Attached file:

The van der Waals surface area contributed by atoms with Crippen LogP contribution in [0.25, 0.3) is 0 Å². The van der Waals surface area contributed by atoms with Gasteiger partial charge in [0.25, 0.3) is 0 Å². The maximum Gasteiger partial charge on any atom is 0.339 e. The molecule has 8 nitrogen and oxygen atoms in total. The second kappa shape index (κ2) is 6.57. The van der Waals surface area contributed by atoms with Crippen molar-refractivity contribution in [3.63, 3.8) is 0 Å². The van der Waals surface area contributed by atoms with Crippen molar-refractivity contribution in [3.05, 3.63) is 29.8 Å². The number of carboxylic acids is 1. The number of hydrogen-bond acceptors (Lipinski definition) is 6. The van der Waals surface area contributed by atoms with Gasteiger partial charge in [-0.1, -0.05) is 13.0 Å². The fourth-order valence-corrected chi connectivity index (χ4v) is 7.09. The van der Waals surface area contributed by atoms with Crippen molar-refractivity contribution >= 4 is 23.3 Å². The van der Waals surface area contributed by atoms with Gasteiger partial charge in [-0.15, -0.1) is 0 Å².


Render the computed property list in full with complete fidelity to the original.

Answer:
The van der Waals surface area contributed by atoms with Crippen LogP contribution in [0.25, 0.3) is 0 Å². The van der Waals surface area contributed by atoms with Gasteiger partial charge in [0.25, 0.3) is 0 Å². The maximum Gasteiger partial charge on any atom is 0.339 e. The molecule has 8 nitrogen and oxygen atoms in total. The second kappa shape index (κ2) is 6.57. The van der Waals surface area contributed by atoms with Crippen molar-refractivity contribution in [3.63, 3.8) is 0 Å². The van der Waals surface area contributed by atoms with Crippen molar-refractivity contribution in [3.05, 3.63) is 29.8 Å². The number of carboxylic acids is 1. The number of hydrogen-bond acceptors (Lipinski definition) is 6. The van der Waals surface area contributed by atoms with Gasteiger partial charge in [-0.1, -0.05) is 13.0 Å². The fourth-order valence-corrected chi connectivity index (χ4v) is 7.09. The van der Waals surface area contributed by atoms with Crippen molar-refractivity contribution >= 4 is 23.3 Å². The van der Waals surface area contributed by atoms with Gasteiger partial charge in [-0.15, -0.1) is 0 Å².